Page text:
06/11/2012 09:32 GMT | Updated 23/01/2014 18:58 GMT

But Will it Really Be 'The Last Time'?

So what exactly did Mick Jagger mean when he first sang in 1965 "What a drag it is getting old" in Mother's Little Helper. More like Grand Dad's Walker.

But how many of the geriatric set pushing 70 can still do what they do? With four sold-out shows in Newark and London, they're rumored to be planning a world tour tour next year, dubbed 'GRRRR! 50 and Counting'? You've got to hand it to the Rolling Stones, even if their motivation these days more likely is money for their families than creating great music.

Let's face it, the Stones have mostly sucked as a recording act since Exile On Main Street. Okay, Some Girls and even Tattoo You had moments of greatness, but they paled in comparison to the glory years of 1968-1972 when they used to be introduced on stage as 'The World's Greatest Rock 'n' Roll Band,' and they truly were.

As a performing act, since the '72 tour nothing in the new set material had ever been 'must listening' compared to say Gimme Shelter or Midnight Rambler. The new songs played live were retreads of riffs they've played countless times before, and not to mention they were nicked from Chuck Berry.

I thought they hit the nadir in 1989 with the 'Steel Wheels' tour and album, but 2005's 'A Bigger Bang' showed how low low can be.

But as long as there are babyboomers with disposable income, there will be always Stones product to purchase and $1,000 concert tickets, boxed sets, coffee-table books, DVDs, etc.

Apparently, there's plenty in the archives to mine, such as the newly released Charlie Is My Darling documentary $72 boxed set (ABKCO) chronicling the Stones' 1965 tour of Ireland. It's truly a time capsule, capturing their youthfulness and creativity urging to burst out, a band nearly at its prime. (The documentary alone is available a la carte on DVD/Blu-ray or digital download; the deluxe set also includes two soundtrack CDs, commemorative book, replica poster, film still and 10-inch vinyl record of the same soundtrack.)

Barely out of their twenties, you see how the band was every bit important as the rival Beatles. Charlie is their answer to A Hard Day's Night. However, legal disputes prevented its release until now, and Allen Klein's daughter Robin has done a masterful job in producing a keepsake for those who care about this stuff.

Directed by Peter Whitehead, the documentary provides thoughtful interviews with Jagger and Brian Jones about fame, the youth movement, and entertainment. Jagger says what they do is "ephemeral," while Jones honestly responds that he cannot contemplate a Rolling Stones future with any degree of certainty. Maybe he was foreshadowing his death-wish.

There's an amazing scene of the band playing It's Alright on stage, and a riot ensues, as the unruly mob literally mauls the band members. Another revelatory moment is Mick singing and Keith on an acoustic guitar working out Sitting On a Fence in a hotel room. These London blokes knew, back then at least, how to craft a tune.

You see at the airport a disgusted Keith getting ticked at a teenage girl trying to snatch a piece of his hair from behind, and instead of giving her a shove just walks off briskly. Perhaps he was fully conscious of the camera watching his every move.

Having recovered and restored in recent years similar Stones curios as The Rock 'N' Roll Circus and Get Yer Ya Yas Out in deluxe packages, ABKCO, I've got a question: What's next? Cocksucker Blues?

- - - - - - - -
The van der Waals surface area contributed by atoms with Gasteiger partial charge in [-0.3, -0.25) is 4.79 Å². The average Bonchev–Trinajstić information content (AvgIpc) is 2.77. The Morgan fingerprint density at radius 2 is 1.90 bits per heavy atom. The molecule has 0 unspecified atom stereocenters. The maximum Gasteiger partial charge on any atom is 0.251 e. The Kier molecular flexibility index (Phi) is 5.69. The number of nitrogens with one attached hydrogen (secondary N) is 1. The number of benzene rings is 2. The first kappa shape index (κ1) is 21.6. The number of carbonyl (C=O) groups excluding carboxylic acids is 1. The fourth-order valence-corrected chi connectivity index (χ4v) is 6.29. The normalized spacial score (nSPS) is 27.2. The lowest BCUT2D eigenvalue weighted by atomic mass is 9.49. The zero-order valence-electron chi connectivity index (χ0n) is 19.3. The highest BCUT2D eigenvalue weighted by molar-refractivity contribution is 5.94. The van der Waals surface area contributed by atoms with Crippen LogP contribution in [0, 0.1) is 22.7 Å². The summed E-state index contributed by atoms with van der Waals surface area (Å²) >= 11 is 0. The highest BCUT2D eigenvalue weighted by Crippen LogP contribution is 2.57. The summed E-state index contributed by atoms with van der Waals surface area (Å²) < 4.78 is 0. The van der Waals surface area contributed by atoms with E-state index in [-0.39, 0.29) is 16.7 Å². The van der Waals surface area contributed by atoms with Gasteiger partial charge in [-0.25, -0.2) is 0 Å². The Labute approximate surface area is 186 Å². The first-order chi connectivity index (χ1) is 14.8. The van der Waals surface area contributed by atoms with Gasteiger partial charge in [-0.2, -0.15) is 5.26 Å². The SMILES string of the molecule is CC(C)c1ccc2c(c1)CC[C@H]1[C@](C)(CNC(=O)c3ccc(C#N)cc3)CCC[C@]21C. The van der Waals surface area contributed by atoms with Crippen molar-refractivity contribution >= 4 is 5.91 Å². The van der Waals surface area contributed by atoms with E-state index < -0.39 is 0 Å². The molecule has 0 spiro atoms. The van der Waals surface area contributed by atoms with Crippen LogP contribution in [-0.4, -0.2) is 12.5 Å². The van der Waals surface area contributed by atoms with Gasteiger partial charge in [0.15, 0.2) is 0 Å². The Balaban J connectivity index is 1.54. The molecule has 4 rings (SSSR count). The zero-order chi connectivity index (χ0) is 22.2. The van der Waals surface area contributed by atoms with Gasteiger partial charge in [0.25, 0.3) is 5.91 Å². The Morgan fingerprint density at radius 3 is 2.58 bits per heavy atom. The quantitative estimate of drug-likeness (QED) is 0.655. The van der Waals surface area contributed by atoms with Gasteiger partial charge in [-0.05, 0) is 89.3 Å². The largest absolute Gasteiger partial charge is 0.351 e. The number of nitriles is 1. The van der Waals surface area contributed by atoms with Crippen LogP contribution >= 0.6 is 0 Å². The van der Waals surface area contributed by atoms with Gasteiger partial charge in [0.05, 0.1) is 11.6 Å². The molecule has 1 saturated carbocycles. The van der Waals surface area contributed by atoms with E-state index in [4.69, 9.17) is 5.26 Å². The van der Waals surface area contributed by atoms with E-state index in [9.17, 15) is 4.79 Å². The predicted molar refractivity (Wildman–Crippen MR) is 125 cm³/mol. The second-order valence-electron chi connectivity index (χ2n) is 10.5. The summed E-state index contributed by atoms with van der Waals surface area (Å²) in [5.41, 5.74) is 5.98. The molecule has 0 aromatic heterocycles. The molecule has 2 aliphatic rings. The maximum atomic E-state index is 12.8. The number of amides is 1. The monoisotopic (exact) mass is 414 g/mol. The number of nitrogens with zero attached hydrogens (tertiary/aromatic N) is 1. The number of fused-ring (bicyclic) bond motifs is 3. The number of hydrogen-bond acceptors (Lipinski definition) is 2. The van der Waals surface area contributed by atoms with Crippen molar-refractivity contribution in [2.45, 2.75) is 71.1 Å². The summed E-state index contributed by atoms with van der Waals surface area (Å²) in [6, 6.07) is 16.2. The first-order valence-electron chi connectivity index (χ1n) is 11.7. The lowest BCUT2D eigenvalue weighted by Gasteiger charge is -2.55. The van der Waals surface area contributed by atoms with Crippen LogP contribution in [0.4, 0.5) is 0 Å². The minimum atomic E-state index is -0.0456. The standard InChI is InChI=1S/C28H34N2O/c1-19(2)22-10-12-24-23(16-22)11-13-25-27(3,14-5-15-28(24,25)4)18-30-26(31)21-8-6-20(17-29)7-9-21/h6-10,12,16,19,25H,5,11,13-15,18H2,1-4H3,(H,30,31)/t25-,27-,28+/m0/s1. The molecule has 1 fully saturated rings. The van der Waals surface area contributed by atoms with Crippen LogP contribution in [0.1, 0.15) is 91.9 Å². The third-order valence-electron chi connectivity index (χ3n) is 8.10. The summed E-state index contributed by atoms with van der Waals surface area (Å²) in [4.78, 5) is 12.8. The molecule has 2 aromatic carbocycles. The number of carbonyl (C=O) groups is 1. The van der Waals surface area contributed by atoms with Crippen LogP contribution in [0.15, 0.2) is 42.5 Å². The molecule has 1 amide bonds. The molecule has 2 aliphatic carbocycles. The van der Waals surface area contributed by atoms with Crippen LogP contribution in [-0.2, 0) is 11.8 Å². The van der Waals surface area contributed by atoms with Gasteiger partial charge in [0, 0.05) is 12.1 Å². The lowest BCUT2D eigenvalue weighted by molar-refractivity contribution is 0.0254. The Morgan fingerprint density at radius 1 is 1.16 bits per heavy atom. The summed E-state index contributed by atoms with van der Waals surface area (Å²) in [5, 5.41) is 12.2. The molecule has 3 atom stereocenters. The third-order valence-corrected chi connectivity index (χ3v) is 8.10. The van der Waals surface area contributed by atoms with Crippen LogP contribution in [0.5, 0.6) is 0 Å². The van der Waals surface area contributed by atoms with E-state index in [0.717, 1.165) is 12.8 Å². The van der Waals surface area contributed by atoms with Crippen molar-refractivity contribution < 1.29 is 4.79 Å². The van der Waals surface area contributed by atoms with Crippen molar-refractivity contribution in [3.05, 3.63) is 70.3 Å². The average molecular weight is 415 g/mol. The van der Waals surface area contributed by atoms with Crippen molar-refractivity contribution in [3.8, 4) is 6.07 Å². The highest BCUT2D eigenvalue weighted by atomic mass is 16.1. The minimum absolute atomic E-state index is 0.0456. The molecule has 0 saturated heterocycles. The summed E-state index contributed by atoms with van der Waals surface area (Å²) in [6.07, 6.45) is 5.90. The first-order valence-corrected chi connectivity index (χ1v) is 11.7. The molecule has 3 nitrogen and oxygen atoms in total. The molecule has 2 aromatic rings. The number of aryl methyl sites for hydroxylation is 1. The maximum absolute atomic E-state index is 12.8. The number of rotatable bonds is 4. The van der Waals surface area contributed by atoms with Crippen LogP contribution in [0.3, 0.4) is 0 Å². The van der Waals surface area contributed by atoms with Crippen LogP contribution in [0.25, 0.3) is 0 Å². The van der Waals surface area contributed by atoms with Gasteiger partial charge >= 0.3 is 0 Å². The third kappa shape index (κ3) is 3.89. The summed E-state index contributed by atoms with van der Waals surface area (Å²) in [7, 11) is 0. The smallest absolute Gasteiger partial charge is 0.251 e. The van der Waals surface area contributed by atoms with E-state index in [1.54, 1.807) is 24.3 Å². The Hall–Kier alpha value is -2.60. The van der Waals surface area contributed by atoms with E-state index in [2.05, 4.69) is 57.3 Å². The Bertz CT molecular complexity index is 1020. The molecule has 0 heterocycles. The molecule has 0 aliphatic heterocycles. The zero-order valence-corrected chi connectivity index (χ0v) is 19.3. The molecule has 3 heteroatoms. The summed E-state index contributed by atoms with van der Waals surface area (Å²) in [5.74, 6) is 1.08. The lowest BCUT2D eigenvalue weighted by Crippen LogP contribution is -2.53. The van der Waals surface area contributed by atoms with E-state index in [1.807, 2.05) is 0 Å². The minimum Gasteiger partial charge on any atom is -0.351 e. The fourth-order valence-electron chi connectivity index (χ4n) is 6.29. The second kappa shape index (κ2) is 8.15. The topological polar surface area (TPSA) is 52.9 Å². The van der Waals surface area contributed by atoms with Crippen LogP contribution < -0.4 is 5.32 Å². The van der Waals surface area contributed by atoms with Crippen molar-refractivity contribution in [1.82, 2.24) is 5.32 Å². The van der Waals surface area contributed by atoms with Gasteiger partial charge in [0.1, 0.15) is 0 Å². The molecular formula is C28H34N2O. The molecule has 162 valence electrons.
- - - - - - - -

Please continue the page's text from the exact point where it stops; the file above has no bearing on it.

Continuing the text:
Perhaps not coincidentally, there's other Stones-related product to piggyback the current media attention on the band. The Rolling Stones Under Review 1975-1983: The Ronnie Wood Years Part 1 on DVD, out 20 November courtesy of MVD, an in-depth documentary covering the career and music of the Rolling Stones between 1975 and 1983, rounds up various pundits, such as respected music scribe and chief Barney Hoskyns.

Key to the story is how Wood gave the band new lease on life, and Richards' drug problems allowed Jagger to take the reins business-wise and creatively. There's a consensus that the band missed Mick Taylor's musicianship.

Album by album, they dissect the band's output. There are moments of insight that would only appeal to an aficionado, such as how Goat's Head Soup (1973) was recorded in Jamaica, but did not reflect the Glimmer Twins' love for reggae, which would emerge on later tracks like It's Only Rock 'n' Roll'sLuxury and Black and Blue's "Cherry Oh Baby."

The critics seem especially kind to Black and Blue, which, to my ears, only had two redeeming tracks, Memory Motel and Melody, the latter which was helped especially by Billy Preston's influence and soulfulness. The album's lack of cohesiveness may be explained by the band auditioning Taylor's replacement during the recording. Among those who auditioned included Wood, Wayne Perkins, Harvey Mandel, Steve Marriott and Peter Frampton, but only Wood, Perkins and Mandel made the final cut of resulting tracks.

I remember having a conversation with a record-store owner as the album's Fool to Cry came on the radio at the time of its 1976 release, and me opining that Queen was a much-better band at the moment. There are some seldom-seen videos, such as Undercover of the Night, most of which no doubt are on YouTube.

The harmonica player Sugar Blue offers some firsthand insight to the making of "Miss You" and how the Stones operated in the studio.


Finally, Philip Norman's biography Mick Jagger (Ecco) appears to be almost an answer to Life, Richards's strangely lucent 2010 autobiography that spurred the countless classic rock memoirs which have been since published (e.g., Steven Tyler, Rod Stewart, Pete Townshend, et. al). Norman's weighty analysis at 622 pages shows his exhaustive research, as he had done with the Beatles. Just starting to dive into it, so stay tuned for a "holiday gift guide" review from me in the coming month.